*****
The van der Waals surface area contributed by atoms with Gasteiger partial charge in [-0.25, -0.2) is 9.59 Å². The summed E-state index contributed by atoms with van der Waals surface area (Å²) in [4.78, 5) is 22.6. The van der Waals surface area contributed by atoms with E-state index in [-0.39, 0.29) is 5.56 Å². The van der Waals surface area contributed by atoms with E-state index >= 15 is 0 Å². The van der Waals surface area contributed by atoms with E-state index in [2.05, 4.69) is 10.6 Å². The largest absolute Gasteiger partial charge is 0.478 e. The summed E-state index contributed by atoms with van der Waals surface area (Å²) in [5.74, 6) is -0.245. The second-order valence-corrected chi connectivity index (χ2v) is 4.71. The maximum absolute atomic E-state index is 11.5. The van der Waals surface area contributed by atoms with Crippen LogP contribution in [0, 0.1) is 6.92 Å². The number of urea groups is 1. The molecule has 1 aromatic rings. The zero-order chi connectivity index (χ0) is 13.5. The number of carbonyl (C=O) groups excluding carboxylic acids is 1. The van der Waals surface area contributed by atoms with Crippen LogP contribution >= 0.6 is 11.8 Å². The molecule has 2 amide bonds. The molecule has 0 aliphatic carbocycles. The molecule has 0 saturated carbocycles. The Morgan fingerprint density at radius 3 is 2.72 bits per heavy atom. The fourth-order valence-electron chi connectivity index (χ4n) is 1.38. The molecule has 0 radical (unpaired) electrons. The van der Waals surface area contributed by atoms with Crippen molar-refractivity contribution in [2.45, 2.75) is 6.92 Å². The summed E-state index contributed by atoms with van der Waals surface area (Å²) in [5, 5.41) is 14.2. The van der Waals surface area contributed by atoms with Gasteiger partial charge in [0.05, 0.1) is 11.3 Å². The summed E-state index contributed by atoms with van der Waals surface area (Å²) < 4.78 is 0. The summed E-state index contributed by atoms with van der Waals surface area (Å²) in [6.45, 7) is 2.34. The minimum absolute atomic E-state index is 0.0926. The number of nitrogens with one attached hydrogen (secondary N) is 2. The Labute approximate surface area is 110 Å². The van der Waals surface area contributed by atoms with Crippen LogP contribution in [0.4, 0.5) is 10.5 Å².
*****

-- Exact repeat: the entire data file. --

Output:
The van der Waals surface area contributed by atoms with Gasteiger partial charge in [-0.25, -0.2) is 9.59 Å². The summed E-state index contributed by atoms with van der Waals surface area (Å²) in [4.78, 5) is 22.6. The van der Waals surface area contributed by atoms with E-state index in [-0.39, 0.29) is 5.56 Å². The van der Waals surface area contributed by atoms with E-state index >= 15 is 0 Å². The van der Waals surface area contributed by atoms with E-state index in [2.05, 4.69) is 10.6 Å². The largest absolute Gasteiger partial charge is 0.478 e. The summed E-state index contributed by atoms with van der Waals surface area (Å²) in [5.74, 6) is -0.245. The second-order valence-corrected chi connectivity index (χ2v) is 4.71. The maximum absolute atomic E-state index is 11.5. The van der Waals surface area contributed by atoms with Crippen LogP contribution in [0, 0.1) is 6.92 Å². The number of urea groups is 1. The molecule has 1 aromatic rings. The zero-order chi connectivity index (χ0) is 13.5. The number of carbonyl (C=O) groups excluding carboxylic acids is 1. The van der Waals surface area contributed by atoms with Crippen LogP contribution >= 0.6 is 11.8 Å². The molecule has 2 amide bonds. The molecule has 0 aliphatic carbocycles. The molecule has 0 saturated carbocycles. The Morgan fingerprint density at radius 3 is 2.72 bits per heavy atom. The fourth-order valence-electron chi connectivity index (χ4n) is 1.38. The molecule has 0 radical (unpaired) electrons. The van der Waals surface area contributed by atoms with Crippen molar-refractivity contribution in [2.45, 2.75) is 6.92 Å². The summed E-state index contributed by atoms with van der Waals surface area (Å²) in [5, 5.41) is 14.2. The van der Waals surface area contributed by atoms with Gasteiger partial charge in [0.05, 0.1) is 11.3 Å². The summed E-state index contributed by atoms with van der Waals surface area (Å²) < 4.78 is 0. The summed E-state index contributed by atoms with van der Waals surface area (Å²) in [6.45, 7) is 2.34. The minimum absolute atomic E-state index is 0.0926. The number of nitrogens with one attached hydrogen (secondary N) is 2. The Labute approximate surface area is 110 Å². The van der Waals surface area contributed by atoms with Crippen LogP contribution in [0.4, 0.5) is 10.5 Å².